Sister speaks out in war of words with Russia as aid worker dies

Tragic Briton ‘tortured by Putin’s thugs’: Sister speaks out in war of words with Russia as diabetic aid worker dies in prison after being arrested over bogus mercenary claims

  •  Paul Urey, 45, a diabetic aid worker died behind bars in Russian-held Ukraine 
  •  The father-of-two had his sister, Lyndsey Coulton, speak to the Foreign Office 
  •  His death has triggered a furious diplomatic dispute between the UK and Russia
  •  Last night Foreign Secretary Liz Truss said: ‘Russia must bear full responsibility’

A British aid worker who died behind bars in Russian-held Ukraine was tortured by Vladimir Putin’s henchmen, his sister said last night.

Her claims about Paul Urey, 45, a type 1 diabetic, were shockingly backed up by a human rights group which said his death echoed those of others tortured in Russian jails.

Mr Urey’s sister, Lyndsey Coulton, spoke out after the Foreign Office informed the family of the father-of-two’s death. It came after over ten weeks of captivity in the hands of separatists in the Donetsk region. ‘[The Russians] did something to him, I think they tortured him,’ she said.

‘Officially he died due to chronic illness and depression, but I don’t think it was that.’ She added: ‘More could have been done to save him. Why wasn’t he part of a prisoner swap?’ Vladimir Osechkin, founder of anti-torture group Gulagu, supported her claims.

Paul Urey, 45, a British aid worker captured by Russian forces in Ukraine on April 25, died of ‘illness and stress’ while in jail on July 10, Moscow-backed separatists said 

Linda Urey, Paul’s mother (pictured at the time he was originally captured), has branded his jailers ‘f***ing murderers’ who ‘let him die’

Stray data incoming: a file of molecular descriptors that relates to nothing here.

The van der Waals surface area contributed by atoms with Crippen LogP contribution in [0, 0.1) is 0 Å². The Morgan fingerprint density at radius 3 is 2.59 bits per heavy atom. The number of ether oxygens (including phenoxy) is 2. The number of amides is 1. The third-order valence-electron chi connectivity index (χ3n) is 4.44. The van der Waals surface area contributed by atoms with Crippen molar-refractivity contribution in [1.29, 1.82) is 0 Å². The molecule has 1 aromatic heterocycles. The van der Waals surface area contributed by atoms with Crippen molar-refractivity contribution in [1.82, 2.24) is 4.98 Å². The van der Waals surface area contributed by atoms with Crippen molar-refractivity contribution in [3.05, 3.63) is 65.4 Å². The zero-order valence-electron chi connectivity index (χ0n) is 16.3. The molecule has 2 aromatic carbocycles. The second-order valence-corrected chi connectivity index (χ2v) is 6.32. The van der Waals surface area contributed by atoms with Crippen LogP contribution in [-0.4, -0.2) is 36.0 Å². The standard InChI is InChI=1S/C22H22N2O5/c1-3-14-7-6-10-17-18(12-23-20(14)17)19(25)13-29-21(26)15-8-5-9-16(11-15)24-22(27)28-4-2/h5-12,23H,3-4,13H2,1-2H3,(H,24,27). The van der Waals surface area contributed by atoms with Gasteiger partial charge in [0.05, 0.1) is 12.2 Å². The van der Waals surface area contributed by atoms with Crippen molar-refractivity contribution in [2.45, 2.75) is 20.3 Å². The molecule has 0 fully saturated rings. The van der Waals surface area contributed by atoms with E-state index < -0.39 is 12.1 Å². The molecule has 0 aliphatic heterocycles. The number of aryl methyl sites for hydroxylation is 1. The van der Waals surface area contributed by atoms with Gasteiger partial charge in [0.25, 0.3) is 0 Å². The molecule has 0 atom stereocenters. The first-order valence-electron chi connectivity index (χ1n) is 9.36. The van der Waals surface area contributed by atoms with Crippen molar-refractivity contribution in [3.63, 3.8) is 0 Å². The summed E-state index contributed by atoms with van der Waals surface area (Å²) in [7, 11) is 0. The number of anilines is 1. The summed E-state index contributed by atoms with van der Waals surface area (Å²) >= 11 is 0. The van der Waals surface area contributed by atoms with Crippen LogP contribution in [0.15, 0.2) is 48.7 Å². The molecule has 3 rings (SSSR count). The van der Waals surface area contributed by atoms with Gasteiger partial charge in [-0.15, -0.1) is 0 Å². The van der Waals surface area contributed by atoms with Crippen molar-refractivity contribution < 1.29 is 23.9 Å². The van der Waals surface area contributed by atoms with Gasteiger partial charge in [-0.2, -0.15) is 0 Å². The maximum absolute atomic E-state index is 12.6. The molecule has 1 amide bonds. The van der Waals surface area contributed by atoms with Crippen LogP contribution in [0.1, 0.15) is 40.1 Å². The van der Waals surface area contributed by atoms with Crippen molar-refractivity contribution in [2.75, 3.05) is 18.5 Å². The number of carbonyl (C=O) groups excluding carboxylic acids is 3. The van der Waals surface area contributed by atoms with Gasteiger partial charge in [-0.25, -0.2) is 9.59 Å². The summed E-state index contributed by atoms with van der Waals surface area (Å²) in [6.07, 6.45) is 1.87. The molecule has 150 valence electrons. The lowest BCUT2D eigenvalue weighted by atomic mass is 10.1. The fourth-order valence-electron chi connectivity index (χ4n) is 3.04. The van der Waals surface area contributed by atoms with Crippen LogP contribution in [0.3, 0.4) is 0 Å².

‘Our source said from 28 April 2022 [Paul Urey] was kept in Donetsk torture pre-trial detention centre, where torture experts from FSIN (the Russian penitentiary system) and FSB (the Russian secret service) worked with him,’ he said. ‘The Briton suddenly got colossal health issues, related to disrupted work of kidneys and other vital organs. Exactly the same diagnoses are given by Russian prison doctors to those who are tortured to death in jails.’

Mr Urey’s death has triggered a furious diplomatic dispute between the UK and Russia.

Last night his mother Linda Urey, 62, who had a special relationship with her son having reunited after he was put up for adoption, said of his captors: ‘Murderers, that’s what you are, murderers. I hate you all. I told you he was a sick man, I told you he was diabetic.’

Liz Truss has summoned the Russian ambassador, and said the country must ‘bear full responsibility’ for Mr Urey’s death

Mr Urey, from Culcheth near Warrington, had been working for humanitarian organisation the Presidium Network, seeking to rescue women and children from Ukrainian villages near the frontline. He was detained at a Russian checkpoint on April 25 and accused of ‘mercenary activities’. Prior to his death, Mr Urey was held in Ukrainian territory occupied by pro-Russian separatists.

They have set up a people’s republic and pledged allegiance to Moscow. Donetsk People’s Republic (DPR) official Daria Morozova claimed that ‘British representatives ignored the possibility of negotiating his return’ and alleged they ‘did not provide the necessary medical supplies through the Red Cross’.

Foreign Secretary Liz Truss led a chorus of outrage last night, saying: ‘Russia must bear full responsibility. He was helping Ukrainian people in the face of the unprovoked invasion. Those responsible will be held to account.’

The UK’s refusal to recognise the DPR may have proved an obstacle to negotiating Mr Urey’s release and that of other captured Britons. Aiden Aslin and Shaun Pinner are awaiting execution having been found guilty of the false charge of being mercenaries.

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